May 15, 2008 • Vol. 74, No. 10TELECOMMUNICATIONS REPORTS19
the industry, “they have to go further.” While the pressreleases put out by trade groups “say the right things ...companies have to do the right thing,” he said. He said theFTC would continue its policing role on consumer issues.Speakers discussed mobile messaging. AssistantFlorida Attorney General
William Haselden
noted thathis office has worked to enforce existing advertising lawsby reaching settlements with several big players, includ-ing AT&T, Inc., after thousands of mobile phones sub-scribers received charges on their bills for third-partyservices they didn’t authorize. The charges were oftenfor ring tones or other services advertised as free, includ-ing horoscopes and wallpaper. AT&T agreed in Februaryto pay $2.5 million to fund the efforts of a state CyberfraudTask Force and $500,000 for consumer education.
Leigh Schachter
, senior litigation counsel for Veri-zon Wireless, noted that his company has gone after textmessage spammers in a number of ways. He said the car-rier blocks 100 million to 200 million spam messages amonth — which account for up to 80% of all text mes-sages — has worked with law enforcement, and has filedlitigation against spammers. “Spam harms both custom-ers and the industry,” said Mr. Schachter.During another session, panelists discussed the tar-geting of children as young as five years old in the wire-less marketplace and cited the need to protect childrenfrom advertising and other offers to buy premium, or in-appropriate content. Several speakers stressed the needfor parental consent.“The parents have to take some authority and someresponsibility,” said
Michael Becker
, executive vicepresident–business development for iLoop Mobile, Inc.But
Jeff McIntyre
, senior legislative and federal af-fairs officer for the American Psychological Association,said there have to be restrictions on aiming mobile ad-vertising to children who are 7 or 8 or younger. “There’slanguage that they’re just not going to be able to under-stand,” he said. “That is, in our opinion, inherently un-fair.”
David Diggs
, executive director of CTIA’s WirelessFoundation, said the five largest wireless carriers all of-fer a range of tools parents can use to control the contenttheir children see, including the ability to turn off or fil-ter Internet content, the ability to block unwanted textmessages or phone calls, and the ability to monitor billsonline. “I think you are seeing responsible behavior onbehalf of the carriers,” he added. He also said his foun-dation has distributed educational materials on respon-sible mobile phone use to millions of school children.
UTC Seeks CII UseOf 14.0–14.5 GHz Band
The Utilities Telecom Council and Winchester CatorLLC have filed a petition for rulemaking asking the FCCto establish rules to allow critical infrastructure indus-tries (CII) to use the 14.0–14.5 gigahertz band for fixeduses on a secondary basis.“Fixed point-to-point and point-to-multipoint servicesfor fixed and temporary fixed stations should be permit-ted in the 14.0–14.5 GHz band on a secondary basis,” thepetition said. “The proposed operations can operate with-out interfering with earth-to-space links and other incum-bent services by following appropriate technical rules ...and through ongoing frequency coordination and inter-ference management techniques.”The petition, which was filed May 6, asserts that theFCC should allow a single nationwide CII licensee tocoordinate and manage fixed services in the spectrum,including ensuring that CII operators don’t cause inter-ference to incumbents.“The 14 GHz CII licensee would perform all neces-sary on-going frequency coordination and other interfer-ence avoidance measures in consultation with an entityexpert in satellite and fixed communications. In return,that entity would be permitted to use the CII spectrum ona preemptible basis for non-CII services (noncommer-cial and/or commercial,” the filing added.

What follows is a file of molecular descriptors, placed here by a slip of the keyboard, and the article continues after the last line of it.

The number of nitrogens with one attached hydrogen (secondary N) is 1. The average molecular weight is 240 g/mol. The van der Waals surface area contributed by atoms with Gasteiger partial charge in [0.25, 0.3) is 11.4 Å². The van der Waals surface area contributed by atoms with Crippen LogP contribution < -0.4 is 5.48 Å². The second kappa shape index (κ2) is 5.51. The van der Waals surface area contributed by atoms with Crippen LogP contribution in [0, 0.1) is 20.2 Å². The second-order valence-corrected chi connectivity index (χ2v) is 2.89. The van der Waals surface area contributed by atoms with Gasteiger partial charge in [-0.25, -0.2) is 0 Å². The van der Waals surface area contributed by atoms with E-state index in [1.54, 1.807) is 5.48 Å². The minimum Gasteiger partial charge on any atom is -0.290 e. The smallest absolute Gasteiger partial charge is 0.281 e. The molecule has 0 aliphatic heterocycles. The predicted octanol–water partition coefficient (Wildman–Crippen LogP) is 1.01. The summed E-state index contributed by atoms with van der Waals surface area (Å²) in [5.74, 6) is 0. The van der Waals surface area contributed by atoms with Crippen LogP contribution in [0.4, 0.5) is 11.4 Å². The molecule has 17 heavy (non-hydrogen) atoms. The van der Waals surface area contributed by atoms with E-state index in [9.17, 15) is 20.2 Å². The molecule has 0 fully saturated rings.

European Commission SeeksInput on Mobile Roaming Rules
The European Commission has launched a public con-sultation, seeking input on the “functioning and effective-ness” of the rules governing international roaming feesthat went into effect last summer. The commission mustreport to the European Parliament and Council this yearand wants input by July 2 to inform its report.In addition to general comment on the policy, the com-mission asked for specific input on any problems or issuesrelated to “inadvertent roaming” — which it described aswhen consumers use their mobile phone near the border of a neighboring country and are connected to a foreign net-work; the effect of the regulation on smaller operators andon domestic prices; the necessity of regulations governingdata roaming services and SMS (short messaging service);and the appropriate duration of the roaming regulation.The commission also sought input on whether therehad been “any detrimental trend away from ‘per second’to ‘per minute’ billing as a result of the regulation.”